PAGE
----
Item description for Breathturn (Green Integer) by Paul Celan & Pierre Joris...
Translated from the German by Pierre Joris—winner of the 2004 PEN Translation Award for Celan’s Lightduress—the is the first of Celan’s three major books of poetry before his death by suicide. Considered by many to be one of Celan’s major writings, Breathturn brilliant reveals the “Wende” or turn of writing.
Promise Angels is dedicated to bringing you great books at great prices. Whether you read for entertainment, to learn, or for literacy - you will find what you want at promiseangels.com!
Est. Packaging Dimensions: Length: 0.75" Width: 4.25" Height: 6" Weight: 0.5 lbs.
Release Date May 1, 2006
Publisher Green Integer
ISBN 193338252X ISBN13 9781933382524
Availability 0 units.
More About Paul Celan & Pierre Joris
Celan was born in Czernowitz, which is now the Ukraine and Romania. He was raised Jewish.
Reviews - What do customers think about Breathturn (Green Integer)?
Wonderful Apr 16, 2007
This extraordinary volume of the great Paul Celan marks his `turn,' in the final phase of his career, in which his work grew more abstracted, with more esoteric and wonderful neologisms and curiously primordial imagery.
Pierre Joris has completed a fine translation from the German; the works remain highly creative and retain Celan's remarkable play with structure and phonemes. Look at the creativity:
"Eye- less scooped from you, eyes:
the six- edged, denial, white, erratic.
A blind man's hand, it also starhard From name-wandering, Rests on him, as Long as on you, Esther." (111).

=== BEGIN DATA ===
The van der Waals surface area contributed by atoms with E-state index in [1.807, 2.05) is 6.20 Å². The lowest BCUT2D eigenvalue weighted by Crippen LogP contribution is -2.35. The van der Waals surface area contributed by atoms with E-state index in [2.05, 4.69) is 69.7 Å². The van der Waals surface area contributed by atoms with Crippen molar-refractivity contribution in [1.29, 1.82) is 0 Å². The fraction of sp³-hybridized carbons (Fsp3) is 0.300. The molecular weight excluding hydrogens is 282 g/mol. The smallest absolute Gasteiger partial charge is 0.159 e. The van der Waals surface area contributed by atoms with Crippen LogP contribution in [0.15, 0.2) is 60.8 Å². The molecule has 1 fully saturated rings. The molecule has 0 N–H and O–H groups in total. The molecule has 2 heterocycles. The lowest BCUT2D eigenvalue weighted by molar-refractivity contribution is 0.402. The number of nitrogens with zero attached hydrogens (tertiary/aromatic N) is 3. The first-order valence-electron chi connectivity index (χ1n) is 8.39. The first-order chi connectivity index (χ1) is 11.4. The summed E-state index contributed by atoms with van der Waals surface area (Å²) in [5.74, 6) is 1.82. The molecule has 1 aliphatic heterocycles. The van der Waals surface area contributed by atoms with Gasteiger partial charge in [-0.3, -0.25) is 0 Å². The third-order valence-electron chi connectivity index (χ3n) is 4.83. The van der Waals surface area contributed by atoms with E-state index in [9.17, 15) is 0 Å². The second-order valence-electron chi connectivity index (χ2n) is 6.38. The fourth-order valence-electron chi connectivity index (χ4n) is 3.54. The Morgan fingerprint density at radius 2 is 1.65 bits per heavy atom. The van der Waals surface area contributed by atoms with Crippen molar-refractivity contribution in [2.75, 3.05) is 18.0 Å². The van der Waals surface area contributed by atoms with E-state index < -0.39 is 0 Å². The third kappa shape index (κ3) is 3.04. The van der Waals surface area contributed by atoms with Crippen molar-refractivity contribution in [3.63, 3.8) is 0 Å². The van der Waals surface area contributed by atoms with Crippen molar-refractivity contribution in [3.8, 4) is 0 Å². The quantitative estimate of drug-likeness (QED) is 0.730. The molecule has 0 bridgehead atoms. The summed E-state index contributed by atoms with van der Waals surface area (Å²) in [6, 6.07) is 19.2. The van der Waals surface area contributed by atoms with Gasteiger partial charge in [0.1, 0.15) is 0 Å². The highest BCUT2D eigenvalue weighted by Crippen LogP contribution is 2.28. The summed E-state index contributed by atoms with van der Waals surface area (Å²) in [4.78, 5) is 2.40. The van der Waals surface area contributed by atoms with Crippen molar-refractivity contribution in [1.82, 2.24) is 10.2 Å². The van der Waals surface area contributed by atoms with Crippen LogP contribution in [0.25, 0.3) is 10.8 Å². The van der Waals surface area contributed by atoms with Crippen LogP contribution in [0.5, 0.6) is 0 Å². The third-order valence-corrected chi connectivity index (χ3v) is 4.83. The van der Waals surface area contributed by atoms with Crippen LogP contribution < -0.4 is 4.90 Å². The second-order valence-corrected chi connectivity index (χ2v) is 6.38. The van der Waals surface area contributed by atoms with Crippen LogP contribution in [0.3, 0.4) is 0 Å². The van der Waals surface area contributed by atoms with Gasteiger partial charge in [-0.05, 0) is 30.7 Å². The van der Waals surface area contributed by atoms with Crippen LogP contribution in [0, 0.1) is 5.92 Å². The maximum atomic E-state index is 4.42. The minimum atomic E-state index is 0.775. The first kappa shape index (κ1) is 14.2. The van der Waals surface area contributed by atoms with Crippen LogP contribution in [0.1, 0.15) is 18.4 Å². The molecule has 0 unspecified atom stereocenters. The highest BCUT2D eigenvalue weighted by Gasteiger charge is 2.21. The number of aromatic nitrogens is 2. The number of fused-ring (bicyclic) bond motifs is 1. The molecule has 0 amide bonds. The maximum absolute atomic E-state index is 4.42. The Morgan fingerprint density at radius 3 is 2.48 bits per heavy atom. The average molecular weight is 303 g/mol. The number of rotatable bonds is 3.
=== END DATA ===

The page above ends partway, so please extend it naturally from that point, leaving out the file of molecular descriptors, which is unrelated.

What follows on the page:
The tragic undertow of Celan's poetry will pull you in. Enjoy.
"Breath, that means direction and fate..." Aug 30, 2000
Celan himself described the meaning of the word "breath" that way. And so, the title "Breathturn" indicates clearly what these poems are about: a change, a turning point in Celan's life. When he wrote them in between 1965 and 1967, his mental suffering was already so strong that he went to a psychiatry for half a year.
In spite of that, "Breathturn" might be the most convincing of all of Celan's poetry. At this point, he had completely given up the language of his early poetry that had made him famous - full of images, colours, dark metaphorics - and turned to the "grey language". It is very elusive, and I think I will have to read his later poems very, very often until I get a feeling for them because they are beyond all conventional poetry and can't be interpretated like they use to do it at school. The poems of "Breathturn" are rather short, few lines, few words in them. "Growing dumb" is a central word in this book. Celan did no more trust into language, and so he wanted to concentrate his thoughts and to tell things in a way they have never been told before or that have never been told before at all.
This excellent translation echoes the ice-pure German text. Jun 7, 1997
Pierre Joris' translation of Paul Celan's _Breathturn_ captures the unique quality of this Jewish exile-poet's work more than any other attempt published to date.
In this new English rendering, Celan's crystalline words float through the page with the same clarity and intense focus of mind as in the original texts. The blank page is always present as a timeless mirror reflecting the poet's soul--a mirror on which condenses the dark breath of speech, the alienated and alienating words to which the poet so desperately clings. These difficult, tense and multi-faceted poems are broken open here with a jewel-cutter's skilled grace. The expert translations hauntingly echo the parallel German, resonating so as to remind us that Celan's experience of the world belongs in every language.
This scholarly translator has newly introduced a much-needed poet into the English language, and in so doing has enriched our experience of language, literature, and the exiled spirit.